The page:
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The consequences of theft in Virginia

When people have been accused of theft in Virginia, it is important that they understand the broad terms of this crime and the fact that it can potentially be very serious. The factor that makes theft a crime is the act of "unauthorized" taking. This basically means that you are engaging in theft from a legal standpoint if you take the property of another without his or her permission.

In order for a court to be able to successfully prove that a person is guilty of theft, they must also be able to show that the accused also intended to take the property, and wished to permanently take it from the possession of the rightful owner. If your accusation of theft was misguided or misinformed, it is important to know that you have many options in regard to forming your defense.

How is sentencing in Virginia established?

Many factors are taken into account when it comes to deciding the seriousness of a theft crime. They could be very minor or severe, depending on the exact circumstances of the case. The first factor that the Virginia courts will take into account is the value of the goods that were reported to have been stolen.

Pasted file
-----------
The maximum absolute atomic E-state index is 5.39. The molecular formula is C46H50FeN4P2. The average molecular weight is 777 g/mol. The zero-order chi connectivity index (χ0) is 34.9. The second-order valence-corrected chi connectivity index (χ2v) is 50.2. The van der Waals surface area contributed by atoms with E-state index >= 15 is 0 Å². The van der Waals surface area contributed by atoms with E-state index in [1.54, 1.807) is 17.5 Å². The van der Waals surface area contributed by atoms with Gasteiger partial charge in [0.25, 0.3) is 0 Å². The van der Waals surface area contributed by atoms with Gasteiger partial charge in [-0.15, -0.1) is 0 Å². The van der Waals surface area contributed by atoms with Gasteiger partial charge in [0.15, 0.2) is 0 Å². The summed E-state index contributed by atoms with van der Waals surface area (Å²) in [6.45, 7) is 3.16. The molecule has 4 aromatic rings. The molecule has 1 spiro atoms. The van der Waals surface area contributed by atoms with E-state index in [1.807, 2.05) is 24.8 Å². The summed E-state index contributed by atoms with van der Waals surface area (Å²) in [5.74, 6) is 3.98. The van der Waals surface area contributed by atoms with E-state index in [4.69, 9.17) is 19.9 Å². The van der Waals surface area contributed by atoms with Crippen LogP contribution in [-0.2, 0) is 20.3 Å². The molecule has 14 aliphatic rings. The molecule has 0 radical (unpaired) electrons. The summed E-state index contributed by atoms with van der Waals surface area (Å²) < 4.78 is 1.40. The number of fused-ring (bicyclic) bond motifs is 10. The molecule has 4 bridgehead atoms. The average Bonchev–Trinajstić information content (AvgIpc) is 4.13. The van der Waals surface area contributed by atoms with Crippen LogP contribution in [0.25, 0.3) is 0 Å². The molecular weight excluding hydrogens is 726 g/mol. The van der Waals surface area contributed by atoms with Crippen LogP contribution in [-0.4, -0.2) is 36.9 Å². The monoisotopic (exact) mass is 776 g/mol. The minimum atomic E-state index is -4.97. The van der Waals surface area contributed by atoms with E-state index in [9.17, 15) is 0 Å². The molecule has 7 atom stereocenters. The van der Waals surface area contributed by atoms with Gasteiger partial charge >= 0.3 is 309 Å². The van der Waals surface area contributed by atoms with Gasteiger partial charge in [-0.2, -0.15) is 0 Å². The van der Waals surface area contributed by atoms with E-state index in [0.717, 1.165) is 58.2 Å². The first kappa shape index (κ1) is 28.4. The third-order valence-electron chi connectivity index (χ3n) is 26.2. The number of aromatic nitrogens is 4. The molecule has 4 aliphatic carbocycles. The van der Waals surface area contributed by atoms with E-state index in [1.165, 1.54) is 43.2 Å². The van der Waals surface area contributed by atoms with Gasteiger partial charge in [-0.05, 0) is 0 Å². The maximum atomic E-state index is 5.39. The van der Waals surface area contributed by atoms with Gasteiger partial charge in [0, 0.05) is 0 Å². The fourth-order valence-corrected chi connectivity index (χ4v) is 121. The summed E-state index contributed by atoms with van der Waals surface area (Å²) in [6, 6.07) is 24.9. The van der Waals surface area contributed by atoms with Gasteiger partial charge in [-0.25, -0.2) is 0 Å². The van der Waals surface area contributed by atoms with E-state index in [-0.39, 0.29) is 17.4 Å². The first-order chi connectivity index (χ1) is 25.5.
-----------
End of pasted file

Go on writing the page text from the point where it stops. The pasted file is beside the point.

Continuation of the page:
In Virginia, if the value amount of goods stolen was considered to be $200 or less, the charge will be a Class 1 misdemeanor. If the amount stolen is more than $200, then the accused person will be facing a grand larceny charge.

What is a grand larceny charge?

A grand larceny charge basically means that the offender engaged in a theft crime that was more serious in nature. This means that they stole goods that exceeded the value of $200, or they committed the theft of a firearm of any value. The consequences of such an offense could be imprisonment of up to 20 years, or could be jail time of 12 months or less, with a fine of up to $2,500.

If you have been accused of theft in the state of Virginia, it is important that you take action as soon as possible in order to form a compelling defense.

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